When you start your campaign, you are presented with an opening cutscene for your chosen faction/leader. These cutscenes are presented in a much different style than the ones that introduced the game itself. Instead of a fully rendered video, the game goes for a hand-drawn, or rather hand-painted, style. This style works pretty well for the individual leader introductions, but it is a shame that we didn’t get to see more of the expertly crafted video from the beginning of the game.
Once you get past the opening sequence, you’re put onto a huge world map where a lot of the action actually takes place. The basic goal for each faction is to complete your rituals to help either strengthen or weaken the Vortex. This is done by collecting a ritual currency for your faction to fill up the ritual bar at the top of the screen. Once you’ve gathered enough resources, you can perform the rituals, and then you are presented with another cutscene in the same style as your faction cutscenes.
Once you’ve performed all these rituals, you win the game. This means that while conquest is still important, it is not the be all and end all of the campaign. You can conquer almost the entire map and still lose if your enemy teams manage to perform all of their rituals before you. Having said that, it is technically possible to win the campaign via conquest if you manage to destroy every other faction in the game.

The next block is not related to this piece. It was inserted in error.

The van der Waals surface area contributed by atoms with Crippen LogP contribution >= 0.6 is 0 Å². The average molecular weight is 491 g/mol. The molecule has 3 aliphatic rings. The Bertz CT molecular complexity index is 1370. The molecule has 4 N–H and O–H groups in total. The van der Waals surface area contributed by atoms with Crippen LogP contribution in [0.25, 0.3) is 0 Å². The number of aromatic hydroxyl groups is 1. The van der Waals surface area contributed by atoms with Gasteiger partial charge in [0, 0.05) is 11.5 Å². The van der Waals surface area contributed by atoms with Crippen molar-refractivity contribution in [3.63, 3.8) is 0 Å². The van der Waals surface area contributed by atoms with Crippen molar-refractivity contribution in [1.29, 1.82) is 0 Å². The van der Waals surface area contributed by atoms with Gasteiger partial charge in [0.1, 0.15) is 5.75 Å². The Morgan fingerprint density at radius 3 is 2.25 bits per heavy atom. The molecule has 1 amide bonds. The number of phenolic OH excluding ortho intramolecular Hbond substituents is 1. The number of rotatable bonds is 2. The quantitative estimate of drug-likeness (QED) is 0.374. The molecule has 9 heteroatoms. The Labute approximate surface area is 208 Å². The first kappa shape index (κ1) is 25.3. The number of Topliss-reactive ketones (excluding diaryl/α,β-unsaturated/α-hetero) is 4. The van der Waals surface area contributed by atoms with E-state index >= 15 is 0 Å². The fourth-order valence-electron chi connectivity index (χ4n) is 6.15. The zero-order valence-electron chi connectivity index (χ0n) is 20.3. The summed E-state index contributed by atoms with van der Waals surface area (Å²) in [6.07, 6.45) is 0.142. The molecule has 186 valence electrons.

The main methods for gaining ritual currency are threefold. Firstly, certain buildings produce this currency on each turn, so obviously the more territories you control and the more buildings you have in these territories, the faster you’ll be able to win the game. Secondly, you can complete missions. These are asides that pop up as you play through the various turns through which the main campaigns progress.
The missions are usually something simple like build structure A or maintain status B, but they don’t always provide you with your needed ritual currency. Even when these missions do provide the ritual currency, they don’t usually provide a lot of it, unless it is a particularly difficult mission. This means that your most reliable source of ritual income is probably going to be the structure building.
The final way of collecting ritual currency is to go treasure hunting. Basically, you can send one of your armies around the campaign map searching for treasure, usually consisting of ritual currency, actual currency and magical items to equip to your lords. This is a good way of subsidising your income, and as long as you keep a strong force to prowl the world, you’re rarely likely to run out of money or items using this strategy.